In the name of exposing a regime -- that of the 1965 Indonesian death squad responsible for the murders of over a million people -- Joshua Oppenheimer made the documentary "The Act of Killing." He sat down with HuffPost Live's Ricky Camilleri to discuss his unique approach to directing his documentary, namely his decision to include the perpetrators in the process of filming.
Anwar Congo, one of the killers, claims responsibility for the death of perhaps 1,000 people. He is not only plays a central role in the film, but also contributed to its making.
"The method was for Anwar to come up with an idea for a scene, shoot the scene, watch the scene that he shot, and then react to it and plan the next scene," Oppenheimer said. "It was always one at a time and the next scene would be a reaction to the previous scene."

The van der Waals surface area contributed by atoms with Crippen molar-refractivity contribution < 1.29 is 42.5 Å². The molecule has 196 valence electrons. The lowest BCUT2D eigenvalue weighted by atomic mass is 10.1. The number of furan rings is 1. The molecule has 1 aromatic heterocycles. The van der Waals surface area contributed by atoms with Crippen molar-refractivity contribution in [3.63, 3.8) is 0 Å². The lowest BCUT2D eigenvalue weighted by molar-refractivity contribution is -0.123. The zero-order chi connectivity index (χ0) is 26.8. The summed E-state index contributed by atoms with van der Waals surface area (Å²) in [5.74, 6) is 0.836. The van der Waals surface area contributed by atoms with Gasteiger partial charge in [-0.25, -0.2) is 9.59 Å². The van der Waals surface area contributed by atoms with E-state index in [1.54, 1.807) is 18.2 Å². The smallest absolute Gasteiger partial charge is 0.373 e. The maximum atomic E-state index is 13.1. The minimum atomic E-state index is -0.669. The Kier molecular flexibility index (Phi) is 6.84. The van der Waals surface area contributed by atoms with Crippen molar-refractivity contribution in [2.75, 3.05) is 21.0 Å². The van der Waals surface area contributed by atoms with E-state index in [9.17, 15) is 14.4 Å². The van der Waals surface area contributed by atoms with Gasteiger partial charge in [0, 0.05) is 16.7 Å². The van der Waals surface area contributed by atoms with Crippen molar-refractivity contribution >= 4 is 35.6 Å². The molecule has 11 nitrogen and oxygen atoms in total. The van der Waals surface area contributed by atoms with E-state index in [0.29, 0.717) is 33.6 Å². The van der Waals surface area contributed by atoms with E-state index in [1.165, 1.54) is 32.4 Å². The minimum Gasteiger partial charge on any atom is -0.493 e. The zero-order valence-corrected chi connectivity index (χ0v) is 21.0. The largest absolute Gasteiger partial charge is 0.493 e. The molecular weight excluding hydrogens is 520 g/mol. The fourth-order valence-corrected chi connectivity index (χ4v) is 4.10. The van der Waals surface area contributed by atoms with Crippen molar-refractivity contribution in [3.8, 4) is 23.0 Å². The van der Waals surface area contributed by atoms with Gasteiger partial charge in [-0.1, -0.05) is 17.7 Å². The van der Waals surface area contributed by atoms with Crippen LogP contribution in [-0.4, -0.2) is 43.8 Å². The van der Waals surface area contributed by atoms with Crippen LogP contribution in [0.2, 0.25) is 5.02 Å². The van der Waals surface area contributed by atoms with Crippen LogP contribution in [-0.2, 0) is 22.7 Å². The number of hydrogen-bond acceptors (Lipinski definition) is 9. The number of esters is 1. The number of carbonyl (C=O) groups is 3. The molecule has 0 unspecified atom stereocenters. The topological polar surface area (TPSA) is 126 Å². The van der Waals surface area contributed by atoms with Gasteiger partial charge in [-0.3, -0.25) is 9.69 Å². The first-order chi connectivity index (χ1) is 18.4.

What Oppenheimer believes distinguishes the film is Anwar's conscience which he believes is depicted throughout its duration. "Every time [Anwar] would watch his scenes, he would be disturbed. He would look upset. And what's upsetting him, what's disturbing him is the same thing that's been giving him nightmares since the killings. It is in fact the horror of what he did," said Oppenheimer.
Though Anwar never apologizes for or admits to his crimes, Oppenheimer says it his conscience that serves as "the motor, the engine -- what's fueling the process of embellishment."
The film is premiering in New York this evening at Sunshine Cinemas.
For more on this discussion, watch the full segment below:
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